Romantic Comedy

Can you enjoy a narrated documentary of nothing but clips from romantic comedies for 77 minutes? Writer/director Elizabeth Sankey has assembled an entertaining and thought-provoking promenade through the romantic-comedy genre from the inception of talkies to present day in her documentary Romantic Comedy.

Several narrators express opinions throughout from different points of view. Its main theme deals with unrealistic portrayals of women. At the same time, it suggests that these films are made for women and only women watch them. Which brings up a troubling contradiction: If those ideas don’t appeal then why do these films still succeed? Is our culture distorted as a result of the influence of these films? Or are the films an accurate (if highly stylized) document of our distorted culture? Or Is that perhaps a negative feedback loop that reinforces itself?

John Cusack’s character Rob Gordon in the much-maligned rom-com High Fidelity asks this same question in a pop music metaphor:  “What came first, the music or the misery? People worry about kids playing with guns or watching violent videos, that some sort of culture of violence will take them over. Nobody worries about kids listening to thousands, literally thousands of songs about heartbreak, rejection, pain, misery, and loss. Did I listen to pop music because I was miserable? Or was I miserable because I listened to pop music?”

Marc Webb’s 500 days of Summer is used as an example of men’s idealized expectations of women (i.e., Manic Pixie Dream Girl). However, the film makes clear from the beginning an awareness that the main character is indulging an unrealistic and damaging fantasy. It’s meant to be critical of the very faults Sankey is damning it for. “Tom (Joseph Gordon-Levitt), greeting-card writer and hopeless romantic, is caught completely off-guard when his girlfriend, Summer (Zooey Deschanel), suddenly dumps him.”  Cherry-picking clips to illustrate an unrealistic view of women dismisses the fact that the whole film is making that same point. Tom is a man-child douchebag with wildly out of whack expectations. Expectations he may have set from watching romantic comedies (men do watch them, of course). 

Romantic Comedy does this more than once: taking scenes out of context to make a point that may or may not be what the original director meant to say with their film.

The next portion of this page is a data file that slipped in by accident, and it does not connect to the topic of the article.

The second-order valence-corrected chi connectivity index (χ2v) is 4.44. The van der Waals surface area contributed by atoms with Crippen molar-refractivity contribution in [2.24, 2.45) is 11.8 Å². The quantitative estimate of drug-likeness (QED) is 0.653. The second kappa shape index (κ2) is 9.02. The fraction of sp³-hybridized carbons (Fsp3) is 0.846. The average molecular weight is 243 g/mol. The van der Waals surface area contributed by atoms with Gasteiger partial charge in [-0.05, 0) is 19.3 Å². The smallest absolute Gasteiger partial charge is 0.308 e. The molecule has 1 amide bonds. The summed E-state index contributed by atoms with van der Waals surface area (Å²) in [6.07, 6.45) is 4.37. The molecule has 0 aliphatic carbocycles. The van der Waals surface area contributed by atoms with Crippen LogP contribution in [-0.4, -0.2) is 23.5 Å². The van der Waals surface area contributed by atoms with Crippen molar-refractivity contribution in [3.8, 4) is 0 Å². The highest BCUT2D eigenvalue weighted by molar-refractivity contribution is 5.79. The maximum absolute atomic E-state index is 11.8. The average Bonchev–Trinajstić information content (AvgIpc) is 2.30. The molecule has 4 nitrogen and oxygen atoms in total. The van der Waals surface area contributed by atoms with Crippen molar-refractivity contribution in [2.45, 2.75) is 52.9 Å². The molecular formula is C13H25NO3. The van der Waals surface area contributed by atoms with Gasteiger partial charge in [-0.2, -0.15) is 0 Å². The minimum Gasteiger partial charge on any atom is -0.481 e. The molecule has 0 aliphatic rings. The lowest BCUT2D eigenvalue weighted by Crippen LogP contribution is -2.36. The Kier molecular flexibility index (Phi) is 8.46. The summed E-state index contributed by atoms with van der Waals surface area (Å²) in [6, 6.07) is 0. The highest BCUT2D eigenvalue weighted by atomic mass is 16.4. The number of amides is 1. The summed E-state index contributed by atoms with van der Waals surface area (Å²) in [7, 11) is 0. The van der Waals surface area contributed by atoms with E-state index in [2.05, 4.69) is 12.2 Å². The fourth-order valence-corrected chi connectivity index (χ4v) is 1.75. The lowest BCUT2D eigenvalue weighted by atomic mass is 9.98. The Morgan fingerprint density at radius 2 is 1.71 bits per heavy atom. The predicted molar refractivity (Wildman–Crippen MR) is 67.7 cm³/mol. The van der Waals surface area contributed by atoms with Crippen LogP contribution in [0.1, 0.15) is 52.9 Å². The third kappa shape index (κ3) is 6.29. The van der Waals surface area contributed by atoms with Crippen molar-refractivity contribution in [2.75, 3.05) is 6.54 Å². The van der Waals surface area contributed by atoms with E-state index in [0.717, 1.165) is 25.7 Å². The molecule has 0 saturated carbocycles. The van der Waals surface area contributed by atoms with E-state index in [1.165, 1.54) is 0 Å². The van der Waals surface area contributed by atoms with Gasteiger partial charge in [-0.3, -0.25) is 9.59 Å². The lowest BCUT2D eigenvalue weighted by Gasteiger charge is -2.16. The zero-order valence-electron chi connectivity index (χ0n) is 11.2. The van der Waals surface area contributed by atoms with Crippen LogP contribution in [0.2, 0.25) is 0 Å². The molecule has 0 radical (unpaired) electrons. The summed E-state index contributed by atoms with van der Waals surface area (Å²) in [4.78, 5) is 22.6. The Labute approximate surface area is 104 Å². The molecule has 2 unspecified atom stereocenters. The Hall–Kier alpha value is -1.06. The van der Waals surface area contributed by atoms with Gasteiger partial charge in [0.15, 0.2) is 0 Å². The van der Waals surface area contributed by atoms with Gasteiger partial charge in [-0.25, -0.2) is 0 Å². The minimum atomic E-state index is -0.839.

“…people are people, and love is love, and it can always be funny and heartbreaking at the same time… “

Mainstream Rom-Coms historically have tended to focus on white, middle class, heterosexual couples with queer people and people of color relegated to flat supporting roles often as offensive stereotypes. However, after making that point as a criticism, Sankey later goes on to show clips of films with LGBTQ characters and people of color as main characters in a supportive cultural context. The landscape of film is changing. 

“Mainstream Hollywood” is poked at here, but it’s an institution that is rapidly losing relevance. An expanding world of indie film romantic comedy exists, with people from all ethnicities, nationalities, religions, genders, and orientations. It’s all out there to be discovered. Hollywood no longer rules this genre. 

I look forward to bisexual, polyamorous, and transgendered rom-coms, just as a start. If it’s not stupidly obvious by now, people are people, and love is love, and it can always be funny and heartbreaking at the same time.  

Sankey also falls into the trap of comparing all of rom-com film history against the mores of 2019, which are increasing difficult to even define given the neo-tribalism of social media. We live in a time of colorfully illustrated moral relativism. There are now as many ethical frameworks as there are Facebook group pages. It’s also constantly changing. We of 2019 are not the final arbiters of morality. “Right” has been and will continue to evolve. Fifty years from now we will be considered the Philistines, and to understand us the people of 2070 will need to know something of our culture and ethics and not compare us to what they consider moral.

When the next generation of relationship films comes around, will the traditional rom-com die a horrible death? What is a Millennial meet cute? What will Gen Z love stories be like? Will we understand the language at all as they stan each other into a ship? Or will they just ghost?

Despite that Sankey isn’t always fair to the filmmakers and films, this trip through rom-com land is nostalgic and satisfying. The emotional manipulation still works as designed, despite the presence of a narrator telling you that you’re being manipulated. Sankey admits as much, professing her love for the films despite her awareness of them often reinforcing patriarchal views of women, generally through the eyes of men. 

 …will the traditional rom-com die a horrible death? What is a Millennial meet cute? What will Gen Z love stories be like?

The fact that we just shared 800 words for 77 minutes of film should tell you how compelling Romantic Comedy is. The pleasure of the film is enhanced by lovely songs from Sankey’s own band Summer Camp. This is a film you can see repeatedly. Watch, listen, enjoy, consider, and discuss.   

Romantic Comedy (2019) Written and directed by Elizabeth Sankey. Starring Jessica Barden, Cameron Cook, Anne T. Donahue. Romantic Comedy screened at the 2019 SXSW Film Festival.

8 out of 10

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